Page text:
Roxton Registration and Early References
1672 Charles II issued a Declaration of Toleration for Protestants dissenting from the Church of England; this had the effect of some dissenting meeting houses registering with the Secretary of State. The Toleration Act of 1689 enshrined the right of protestants to dissent from the Church of England and, once again, encouraged meeting houses to register voluntarily with local quarter sessions and Anglican church. Registration provided protection against persecution, laying a duty of protection upon magistrates and so was popular with nonconformists. Most registrations were made with quarter sessions until the middle of the 18th century, presumably due to the mutual antagonism of nonconformists and established Church. However, from that point registration with the Church, via the local archdeaconry began to become the favoured method, because the archdeaconry Registrar would issue a licence at any time rather than during the days each quarter when the quarter sessions met.
Visitations by the Bishop of Lincoln to Bedfordshire in the early 18th century give some idea as to the number of nonconformists in each parish from returns made by the vicar or rector. Former County Archivist Patricia Bell has compiled returns from 1706 to 1720 for the Bedfordshire Historical Records Society (Volume 81, published 2002); information for Roxton includes the following:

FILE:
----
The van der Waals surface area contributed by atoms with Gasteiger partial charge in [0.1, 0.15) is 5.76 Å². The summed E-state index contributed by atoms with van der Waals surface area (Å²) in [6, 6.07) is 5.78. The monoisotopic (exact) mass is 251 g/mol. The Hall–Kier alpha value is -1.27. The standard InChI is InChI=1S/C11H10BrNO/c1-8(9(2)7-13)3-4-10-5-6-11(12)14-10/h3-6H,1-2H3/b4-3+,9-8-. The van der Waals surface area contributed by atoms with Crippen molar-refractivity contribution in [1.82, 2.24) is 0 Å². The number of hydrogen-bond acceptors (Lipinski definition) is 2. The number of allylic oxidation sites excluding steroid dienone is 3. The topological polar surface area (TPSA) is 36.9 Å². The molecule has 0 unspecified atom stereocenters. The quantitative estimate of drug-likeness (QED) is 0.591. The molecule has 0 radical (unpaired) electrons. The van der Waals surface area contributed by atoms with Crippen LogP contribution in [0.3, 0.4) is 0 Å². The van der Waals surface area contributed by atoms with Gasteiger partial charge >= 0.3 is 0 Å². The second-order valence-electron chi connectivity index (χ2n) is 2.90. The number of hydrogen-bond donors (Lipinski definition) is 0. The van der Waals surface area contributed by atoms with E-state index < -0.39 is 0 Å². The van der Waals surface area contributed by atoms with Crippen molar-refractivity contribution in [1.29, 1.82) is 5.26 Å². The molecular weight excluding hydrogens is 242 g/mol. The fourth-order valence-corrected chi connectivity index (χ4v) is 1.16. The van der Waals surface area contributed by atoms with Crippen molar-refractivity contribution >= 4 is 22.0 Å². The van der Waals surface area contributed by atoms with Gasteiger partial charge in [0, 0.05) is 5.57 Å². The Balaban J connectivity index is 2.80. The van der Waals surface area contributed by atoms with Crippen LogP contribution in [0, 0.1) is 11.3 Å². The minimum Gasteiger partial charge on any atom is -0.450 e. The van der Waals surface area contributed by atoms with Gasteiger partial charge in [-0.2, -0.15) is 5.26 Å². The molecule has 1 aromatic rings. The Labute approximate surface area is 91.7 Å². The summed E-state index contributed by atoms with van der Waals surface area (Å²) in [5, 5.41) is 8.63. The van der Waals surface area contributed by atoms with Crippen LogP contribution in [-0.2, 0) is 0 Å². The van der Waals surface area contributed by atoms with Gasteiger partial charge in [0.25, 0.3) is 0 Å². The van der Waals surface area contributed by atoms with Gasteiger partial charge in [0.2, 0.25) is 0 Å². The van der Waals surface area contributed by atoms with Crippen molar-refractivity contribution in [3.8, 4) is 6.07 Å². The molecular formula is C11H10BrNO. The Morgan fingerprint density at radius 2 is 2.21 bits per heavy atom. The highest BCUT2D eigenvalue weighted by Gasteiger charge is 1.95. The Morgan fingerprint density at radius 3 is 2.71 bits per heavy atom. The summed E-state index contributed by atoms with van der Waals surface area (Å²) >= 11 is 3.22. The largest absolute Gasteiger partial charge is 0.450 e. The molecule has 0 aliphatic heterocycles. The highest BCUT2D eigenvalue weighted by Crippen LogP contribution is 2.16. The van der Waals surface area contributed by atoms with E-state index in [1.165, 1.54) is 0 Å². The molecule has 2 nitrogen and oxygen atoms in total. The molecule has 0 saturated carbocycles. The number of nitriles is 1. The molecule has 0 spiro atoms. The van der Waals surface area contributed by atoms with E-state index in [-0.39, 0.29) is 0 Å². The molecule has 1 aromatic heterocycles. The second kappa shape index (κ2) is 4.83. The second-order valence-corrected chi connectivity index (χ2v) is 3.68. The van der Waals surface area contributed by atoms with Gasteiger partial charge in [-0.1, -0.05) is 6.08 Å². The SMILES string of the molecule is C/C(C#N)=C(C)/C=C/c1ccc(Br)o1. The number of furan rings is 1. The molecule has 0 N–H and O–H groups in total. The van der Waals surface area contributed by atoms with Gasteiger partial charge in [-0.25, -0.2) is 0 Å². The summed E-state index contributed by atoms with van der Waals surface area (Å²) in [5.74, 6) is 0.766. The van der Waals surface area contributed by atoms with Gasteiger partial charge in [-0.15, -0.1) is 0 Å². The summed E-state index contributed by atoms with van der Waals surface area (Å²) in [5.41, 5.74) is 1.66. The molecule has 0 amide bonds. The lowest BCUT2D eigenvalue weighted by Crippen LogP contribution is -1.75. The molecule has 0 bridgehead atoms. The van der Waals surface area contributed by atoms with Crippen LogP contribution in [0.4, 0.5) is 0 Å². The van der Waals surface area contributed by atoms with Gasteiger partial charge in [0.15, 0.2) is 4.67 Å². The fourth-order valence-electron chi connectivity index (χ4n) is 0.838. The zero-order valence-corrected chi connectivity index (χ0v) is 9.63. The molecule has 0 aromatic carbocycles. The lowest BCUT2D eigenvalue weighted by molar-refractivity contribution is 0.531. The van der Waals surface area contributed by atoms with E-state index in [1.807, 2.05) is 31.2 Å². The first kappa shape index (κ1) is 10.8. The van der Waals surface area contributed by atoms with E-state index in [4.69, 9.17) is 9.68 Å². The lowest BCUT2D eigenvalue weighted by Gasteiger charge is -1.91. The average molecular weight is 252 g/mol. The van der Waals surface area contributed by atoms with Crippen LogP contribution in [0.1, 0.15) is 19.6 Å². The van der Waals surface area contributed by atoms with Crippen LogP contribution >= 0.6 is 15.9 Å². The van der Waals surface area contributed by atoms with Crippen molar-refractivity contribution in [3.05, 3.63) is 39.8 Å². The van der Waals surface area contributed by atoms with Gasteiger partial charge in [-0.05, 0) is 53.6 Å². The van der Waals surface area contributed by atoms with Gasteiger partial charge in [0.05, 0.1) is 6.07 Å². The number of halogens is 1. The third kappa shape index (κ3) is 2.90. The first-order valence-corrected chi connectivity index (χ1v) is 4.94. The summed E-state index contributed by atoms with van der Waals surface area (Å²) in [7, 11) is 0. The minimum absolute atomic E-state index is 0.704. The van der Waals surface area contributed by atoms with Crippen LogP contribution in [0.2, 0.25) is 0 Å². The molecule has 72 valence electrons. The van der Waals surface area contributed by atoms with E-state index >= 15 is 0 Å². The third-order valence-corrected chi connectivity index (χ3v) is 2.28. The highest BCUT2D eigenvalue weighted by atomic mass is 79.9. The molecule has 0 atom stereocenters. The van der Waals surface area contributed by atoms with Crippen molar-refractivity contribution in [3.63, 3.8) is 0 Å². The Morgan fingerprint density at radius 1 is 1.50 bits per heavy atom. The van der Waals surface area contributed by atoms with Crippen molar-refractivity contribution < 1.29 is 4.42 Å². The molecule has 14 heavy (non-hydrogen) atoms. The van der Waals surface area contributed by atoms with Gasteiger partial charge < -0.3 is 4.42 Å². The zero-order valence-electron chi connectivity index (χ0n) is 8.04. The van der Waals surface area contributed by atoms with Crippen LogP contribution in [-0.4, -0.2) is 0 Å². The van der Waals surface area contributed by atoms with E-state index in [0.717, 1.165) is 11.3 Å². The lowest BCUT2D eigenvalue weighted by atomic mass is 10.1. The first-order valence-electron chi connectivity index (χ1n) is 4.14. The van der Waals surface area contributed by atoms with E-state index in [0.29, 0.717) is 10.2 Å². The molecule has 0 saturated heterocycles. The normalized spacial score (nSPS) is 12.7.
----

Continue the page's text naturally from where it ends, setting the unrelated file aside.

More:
- 1706: of eighty families there were three "of Dissenters, Independents, but they have no Meeting house in this parish".
- 1709: four people were Independents.
- 1712: two families of Independents.
- 1717: "There are in the Parish of Roxton about sixty Families, five of which dissent from the Church. One is of the Church of Rome, the Rest are Independents. No meeting house at all".
Bedfordshire & Luton Archives & Records Service has a reasonable number of registrations of nonconformist meeting houses in both the Quarter Sessions and Archdeaconry of Bedford archives. Registration continued through the 19th century even though persecution faded away - this was because registered buildings were allowed to claim exemption from parish poor rates, were exempt from control by the Charity Commission and were allowed to be licensed to carry out marriages. These things meant that registration became almost compulsory in practice for well established nonconformist meetings. This is fortunate for the local historian because sometimes the only surviving references to a nonconformist meeting occur as registrations. A single registration of an unknown denomination exists for Roxton - in 1811 a chapel belonging to Ann Rowlson was registeredcby John Sydserff, William Hall, Peaceson George and William Saunderson. A Baptist meeting had been registered in the village in 1753.